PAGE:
Greece is considering VAT tax cut for restaurants and cafes to reboot tourism

epaselect epa07882450 People at the Orange beach in Chalkidiki, Greece, 30 September 2019. According to weather forecasts, temperatures in Chalkidiki will be around 23 degrees Celsius during the week. EPA-EFE/ERDEM SAHIN

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Greece is considering a sales tax cut for restaurants and cafes as part of a broader plan to reboot the tourism-dependent economy hammered by the coronavirus lockdown.

The tax on products, such as coffee and soft drinks, could be reduced to 13% from 24%, according to one government official. Another official told Reuters that Prime Minister Kyriakos Mitsotakis would announce any relief measures for tourism “when the time is ripe”.

The premier’s office said Mitsotakis would outline plans to revive tourism and the economy on Wednesday.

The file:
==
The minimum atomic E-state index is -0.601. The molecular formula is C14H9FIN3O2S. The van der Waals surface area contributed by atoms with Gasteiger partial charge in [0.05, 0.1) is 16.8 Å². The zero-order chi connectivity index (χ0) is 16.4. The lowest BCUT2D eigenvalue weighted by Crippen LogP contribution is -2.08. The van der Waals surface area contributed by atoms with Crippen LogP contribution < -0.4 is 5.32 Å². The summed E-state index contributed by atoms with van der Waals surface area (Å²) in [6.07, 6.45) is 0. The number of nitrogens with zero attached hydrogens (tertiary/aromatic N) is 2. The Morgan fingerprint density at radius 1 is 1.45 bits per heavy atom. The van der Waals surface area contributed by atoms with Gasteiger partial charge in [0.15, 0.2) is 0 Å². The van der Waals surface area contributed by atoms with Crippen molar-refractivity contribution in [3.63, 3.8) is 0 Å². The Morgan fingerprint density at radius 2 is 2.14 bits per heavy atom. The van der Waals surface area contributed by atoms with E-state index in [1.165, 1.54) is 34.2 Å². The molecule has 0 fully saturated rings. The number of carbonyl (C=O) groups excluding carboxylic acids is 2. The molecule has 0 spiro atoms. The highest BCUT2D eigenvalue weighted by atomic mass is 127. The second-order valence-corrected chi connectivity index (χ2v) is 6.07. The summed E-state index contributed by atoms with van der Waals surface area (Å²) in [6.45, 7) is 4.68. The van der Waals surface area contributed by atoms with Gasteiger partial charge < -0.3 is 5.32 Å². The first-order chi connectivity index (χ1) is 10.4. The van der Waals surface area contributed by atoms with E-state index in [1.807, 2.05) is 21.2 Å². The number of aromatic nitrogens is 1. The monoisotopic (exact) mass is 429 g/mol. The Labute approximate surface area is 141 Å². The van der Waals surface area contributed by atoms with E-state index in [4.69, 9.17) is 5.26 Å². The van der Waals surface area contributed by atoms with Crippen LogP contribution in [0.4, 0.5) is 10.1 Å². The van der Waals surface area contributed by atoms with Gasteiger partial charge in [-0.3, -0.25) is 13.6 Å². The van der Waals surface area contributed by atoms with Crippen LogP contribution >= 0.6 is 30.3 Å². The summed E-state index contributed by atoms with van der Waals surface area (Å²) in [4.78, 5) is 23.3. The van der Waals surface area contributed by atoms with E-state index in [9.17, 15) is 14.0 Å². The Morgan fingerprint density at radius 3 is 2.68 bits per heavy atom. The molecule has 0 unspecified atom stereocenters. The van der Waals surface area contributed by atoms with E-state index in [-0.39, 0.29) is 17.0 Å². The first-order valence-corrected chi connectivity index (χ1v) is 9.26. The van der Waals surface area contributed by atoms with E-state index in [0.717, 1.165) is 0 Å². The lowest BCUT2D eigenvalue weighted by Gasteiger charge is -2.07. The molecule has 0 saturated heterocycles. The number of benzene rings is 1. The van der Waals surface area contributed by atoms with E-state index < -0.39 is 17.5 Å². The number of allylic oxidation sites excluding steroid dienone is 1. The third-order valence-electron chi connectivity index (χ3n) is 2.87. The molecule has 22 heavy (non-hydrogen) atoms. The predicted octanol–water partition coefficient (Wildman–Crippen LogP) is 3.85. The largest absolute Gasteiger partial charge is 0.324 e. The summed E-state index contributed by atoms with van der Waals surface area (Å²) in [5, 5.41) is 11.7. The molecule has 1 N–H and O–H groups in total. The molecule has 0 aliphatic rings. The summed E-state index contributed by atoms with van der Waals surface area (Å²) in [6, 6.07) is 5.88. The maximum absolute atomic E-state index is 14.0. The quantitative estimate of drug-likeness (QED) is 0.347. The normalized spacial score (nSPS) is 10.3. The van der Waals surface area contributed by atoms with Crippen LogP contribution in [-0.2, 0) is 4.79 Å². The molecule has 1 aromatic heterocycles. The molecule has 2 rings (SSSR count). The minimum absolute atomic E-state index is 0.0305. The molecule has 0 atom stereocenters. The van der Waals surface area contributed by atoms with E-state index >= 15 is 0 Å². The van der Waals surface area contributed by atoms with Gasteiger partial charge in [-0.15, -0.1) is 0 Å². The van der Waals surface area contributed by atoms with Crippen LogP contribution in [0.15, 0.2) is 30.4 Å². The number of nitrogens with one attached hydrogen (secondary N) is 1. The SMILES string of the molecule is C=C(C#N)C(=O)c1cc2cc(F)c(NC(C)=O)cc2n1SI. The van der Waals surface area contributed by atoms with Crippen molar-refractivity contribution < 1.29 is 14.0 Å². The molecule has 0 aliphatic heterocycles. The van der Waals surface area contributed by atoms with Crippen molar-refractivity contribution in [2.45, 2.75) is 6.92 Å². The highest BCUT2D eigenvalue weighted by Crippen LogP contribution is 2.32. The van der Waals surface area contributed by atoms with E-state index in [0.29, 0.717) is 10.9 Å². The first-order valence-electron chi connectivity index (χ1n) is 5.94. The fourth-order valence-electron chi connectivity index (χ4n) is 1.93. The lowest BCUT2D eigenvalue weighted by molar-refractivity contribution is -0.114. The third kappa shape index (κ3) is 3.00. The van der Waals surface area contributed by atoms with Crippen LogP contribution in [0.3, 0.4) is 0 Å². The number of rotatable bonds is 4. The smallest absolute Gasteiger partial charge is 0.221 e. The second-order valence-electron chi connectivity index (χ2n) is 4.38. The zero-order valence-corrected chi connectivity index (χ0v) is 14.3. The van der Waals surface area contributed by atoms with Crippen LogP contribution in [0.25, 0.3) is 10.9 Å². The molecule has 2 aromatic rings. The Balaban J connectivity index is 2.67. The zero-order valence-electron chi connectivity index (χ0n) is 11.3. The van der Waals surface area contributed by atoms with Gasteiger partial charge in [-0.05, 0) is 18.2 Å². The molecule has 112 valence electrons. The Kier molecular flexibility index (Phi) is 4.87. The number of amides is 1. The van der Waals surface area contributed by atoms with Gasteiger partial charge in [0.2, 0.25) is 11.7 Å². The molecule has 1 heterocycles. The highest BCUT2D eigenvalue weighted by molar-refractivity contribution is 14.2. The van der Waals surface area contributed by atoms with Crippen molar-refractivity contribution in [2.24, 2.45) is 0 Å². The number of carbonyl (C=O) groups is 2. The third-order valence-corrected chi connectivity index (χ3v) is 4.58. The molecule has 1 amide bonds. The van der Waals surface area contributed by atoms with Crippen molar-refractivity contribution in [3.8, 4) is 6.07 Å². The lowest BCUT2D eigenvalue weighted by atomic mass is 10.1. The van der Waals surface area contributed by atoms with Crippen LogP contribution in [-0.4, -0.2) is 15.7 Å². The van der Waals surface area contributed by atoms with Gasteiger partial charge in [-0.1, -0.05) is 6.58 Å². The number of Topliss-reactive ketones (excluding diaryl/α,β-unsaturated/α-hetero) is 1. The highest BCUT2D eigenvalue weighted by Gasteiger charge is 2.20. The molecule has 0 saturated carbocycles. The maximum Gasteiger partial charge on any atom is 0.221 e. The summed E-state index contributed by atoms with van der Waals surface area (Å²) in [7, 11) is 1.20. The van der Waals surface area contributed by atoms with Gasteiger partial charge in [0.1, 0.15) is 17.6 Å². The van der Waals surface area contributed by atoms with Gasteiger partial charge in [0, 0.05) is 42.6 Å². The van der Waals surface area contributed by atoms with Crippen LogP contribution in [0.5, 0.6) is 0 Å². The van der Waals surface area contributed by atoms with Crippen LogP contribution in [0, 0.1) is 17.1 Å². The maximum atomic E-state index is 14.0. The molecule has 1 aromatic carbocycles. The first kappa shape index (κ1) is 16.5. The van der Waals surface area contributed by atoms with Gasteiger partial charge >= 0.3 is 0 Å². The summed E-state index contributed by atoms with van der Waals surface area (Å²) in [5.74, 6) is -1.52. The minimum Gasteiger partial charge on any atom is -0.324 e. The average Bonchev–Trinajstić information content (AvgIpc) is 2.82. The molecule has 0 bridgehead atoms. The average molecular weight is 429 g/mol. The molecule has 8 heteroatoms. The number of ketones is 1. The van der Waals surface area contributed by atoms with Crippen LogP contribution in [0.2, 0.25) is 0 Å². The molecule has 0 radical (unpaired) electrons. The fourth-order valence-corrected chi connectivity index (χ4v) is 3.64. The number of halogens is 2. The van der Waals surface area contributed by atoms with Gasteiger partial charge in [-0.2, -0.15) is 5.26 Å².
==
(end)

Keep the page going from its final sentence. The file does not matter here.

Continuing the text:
Greece, which emerged from international bailouts in 2018 after a decade-long debt crisis, expects a deep recession this year and has earmarked billions of euros to support jobs and businesses.

So far, the country has managed to contain the spread of the coronavirus at relative low levels compared to other EU countries, mainly by imposing a nationwide lockdown in March and April. It has reported 2,836 cases and 165 deaths since its first case emerged in late February. Greece started easing restrictions on May 4 and cafes and restaurants are expected to reopen on May 25, with social distancing and staff wearing masks.


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